Wednesday, August 19, 2009

Random Reviews: The Red Circle parts 1 & 2

[Editor’s Note: We don’t do a lot of new comics reviews here on the CKT mostly due to the awesome jobs my co-bloggers have at DC and Marvel. But since I have no such conflicts of interest, every once in a while I’m going to throw one of my legendarily long-winded reviews up if I feel I’ve got something to say. I should note the following disclaimer, though: What follows should not be considered anything close to the actual opinion of anyone who holds a real job. - KP]

The Red Circle: The Hangman #1
Written by J. Michael Straczynski
Penciled by Tom Derenick
Inked by Bill Sienkiewicz

If my slowly ongoing series of posts on my love of notoriously lackluster comics hadn’t clued anyone in, I was fairly excited last year when DC announced they’d be incorporating the Archie Comics superheroes (collectively called The Mighty Crusaders by some folks but bewilderingly branded under the barely historically accurate Red Circle label for this iteration) into the DC Universe proper. If nothing else, the crew of characters have a few great designs and concepts amongst them, and DC’s general “any concept and the kitchen sink (and Ambush Bug)” feel make it pretty pliable when it comes to this kind of thing. And after a year of waiting and watching while the planned relaunch hopped from The Brave & The Bold to its own semi-linked pseudo-mini series, I picked up the first two parts of the introductory Red Circle comic under the guidance of writer J. Michael Straczynski.

Now, here’s where I stand with JMS. After years working in television and film, he certainly doesn’t need any tips from me on how to be a successful writer, and most of his comics work bears out his screenwriting training in terms of being well-plotted and generally providing honest, justified character motivations. At the same time, JMS suffers worse than any comics scribe I can recall of the sin of being too “writerly.” Too many of his comics get dragged down by over the top story turns and verbose, pompous prose that screams “I am a Serious Writer and this tale of men in spandex is Serious Literature” from the oblique parallel narratives and clichéd twists that sunk the later half of his Amazing Spider-Man run to the intolerably hackneyed “What dreams I have dreamed” opening that almost turned me off what became a really good run on Thor. For whatever reason, Straczynski constantly forgets fiction rule #1 – “less is more” – in favor of comic scripts that try much harder to impress than they do to entertain.

With The Hangman story that kicks of The Red Circle series, these ticks aren’t quite as apparent as some of his least successful comics work, but ultimately the comic reads like a staid and standard C-list superhero origin story rather than the introduction of a major new piece of DC mythology. The titular hero this time out is Dr. Robert Dickering – a Civil War sawbones for the North who gets trapped behind enemy lines. After delaying his own escape to save a blind Confederate soldier from bleeding to death (remember...he’s our hero!), Dickering gets caught by some brutish Southerners who string him up to hang. Enter the standard “Devil and Daniel Webster” twist when a dark figure enters the good doctor’s mind offering him life everlasting if he agrees to hunt down supposed criminals, saving the wrongly accused and killing the true villains. Well, maybe it’s not 100% Daniel Webster territory as Dickering gets to hold on to his soul in the process but examining the details of this crucial two-page scene do the book very little in the favor department.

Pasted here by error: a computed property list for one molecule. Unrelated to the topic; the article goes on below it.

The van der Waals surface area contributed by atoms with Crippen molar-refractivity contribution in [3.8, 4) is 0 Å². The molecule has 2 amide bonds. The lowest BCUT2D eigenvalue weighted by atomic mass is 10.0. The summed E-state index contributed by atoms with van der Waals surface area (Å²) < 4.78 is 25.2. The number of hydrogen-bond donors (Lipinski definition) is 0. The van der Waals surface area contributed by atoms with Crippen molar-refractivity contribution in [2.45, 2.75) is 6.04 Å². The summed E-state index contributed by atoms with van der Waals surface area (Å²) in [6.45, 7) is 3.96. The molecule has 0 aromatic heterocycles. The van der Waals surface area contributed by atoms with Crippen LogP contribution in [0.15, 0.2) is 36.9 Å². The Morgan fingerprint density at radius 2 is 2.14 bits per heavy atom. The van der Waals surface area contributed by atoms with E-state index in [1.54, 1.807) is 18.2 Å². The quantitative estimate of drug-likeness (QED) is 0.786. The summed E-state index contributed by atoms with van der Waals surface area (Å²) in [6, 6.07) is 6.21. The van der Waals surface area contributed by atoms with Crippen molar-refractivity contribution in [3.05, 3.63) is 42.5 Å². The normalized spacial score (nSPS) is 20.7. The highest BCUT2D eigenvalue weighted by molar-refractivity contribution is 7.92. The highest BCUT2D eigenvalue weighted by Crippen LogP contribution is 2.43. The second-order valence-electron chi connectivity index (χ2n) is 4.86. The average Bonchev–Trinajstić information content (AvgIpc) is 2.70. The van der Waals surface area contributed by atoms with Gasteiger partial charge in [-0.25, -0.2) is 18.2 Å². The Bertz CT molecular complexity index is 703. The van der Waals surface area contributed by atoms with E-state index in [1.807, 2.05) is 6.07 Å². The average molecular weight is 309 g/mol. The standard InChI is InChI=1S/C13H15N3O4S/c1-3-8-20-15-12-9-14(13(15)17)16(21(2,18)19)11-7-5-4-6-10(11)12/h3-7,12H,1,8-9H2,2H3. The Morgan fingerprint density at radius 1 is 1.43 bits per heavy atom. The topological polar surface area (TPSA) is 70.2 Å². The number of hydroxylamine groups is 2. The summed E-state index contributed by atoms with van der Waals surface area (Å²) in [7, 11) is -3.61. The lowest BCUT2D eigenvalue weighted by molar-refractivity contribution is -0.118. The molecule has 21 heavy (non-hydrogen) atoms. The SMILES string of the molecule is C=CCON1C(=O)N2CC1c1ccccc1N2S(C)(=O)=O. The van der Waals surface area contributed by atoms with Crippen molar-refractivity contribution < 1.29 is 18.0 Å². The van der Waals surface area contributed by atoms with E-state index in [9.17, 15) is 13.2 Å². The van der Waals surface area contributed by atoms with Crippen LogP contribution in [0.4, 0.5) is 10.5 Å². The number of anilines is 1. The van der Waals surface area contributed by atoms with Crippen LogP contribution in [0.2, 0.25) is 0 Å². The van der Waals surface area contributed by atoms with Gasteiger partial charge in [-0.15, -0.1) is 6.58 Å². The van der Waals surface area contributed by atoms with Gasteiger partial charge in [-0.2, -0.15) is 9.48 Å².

We flash forward through time to learn that the Doc is still kicking in our own time, working the day shift at an unnamed hospital in an unnamed city where he’s the delight of the terminally ill kids ward and a bevy of hot single nurses. At night, Dickering undergoes a painful transformation to become The Hangman – a hero who can’t be killed but still feels the pain of every gun shot he takes in the gut. Basically what we’re left with is a mix of that show “New Amsterdam” that only lasted one season last year and Jimmy Palmiotti’s Painkiller Jane. That’s the high concept in a nutshell, dig?

I could almost ride along with a concept that isn’t 100% original if the execution had some pizazz to it, but unfortunately the whole package reads luke warm at best. In his scenes as Dr. Dickering, the lead character carries an almost antagonistic attitude towards having an actual personality (beyond that general “I’m a good dude” feel that comes with any superhero), and as The Hangman, he’s another dime-a-dozen “I’m tortured by the pain of my powers” creeper of the night. Worst of all, the core conceit that’s supposed to make this character work makes little to no sense. That crucial scene where Dickering agrees to live forever as a pained knight of vengeance clocks in at two whole pages, and after the whole “he’s so good he’ll risk his own life to save an enemy combatant” set up, I can’t think of reason 1 why the good doctor would take the fucking deal with the devilish stranger. I mean, there’s a bit of business at the beginning about Doc having a honey back home in the North, but even that cliché is only hinted at and never developed. Reading the deal scene, the only motivation an audience could guess for the doc to take the deal would be “for shits and giggles” as a death at the end of a noose would most certainly deliver our hero straight into the arms of the heavenly host. Ultimately, what we’re left with is a character who willingly takes on a horrible curse for no good reason.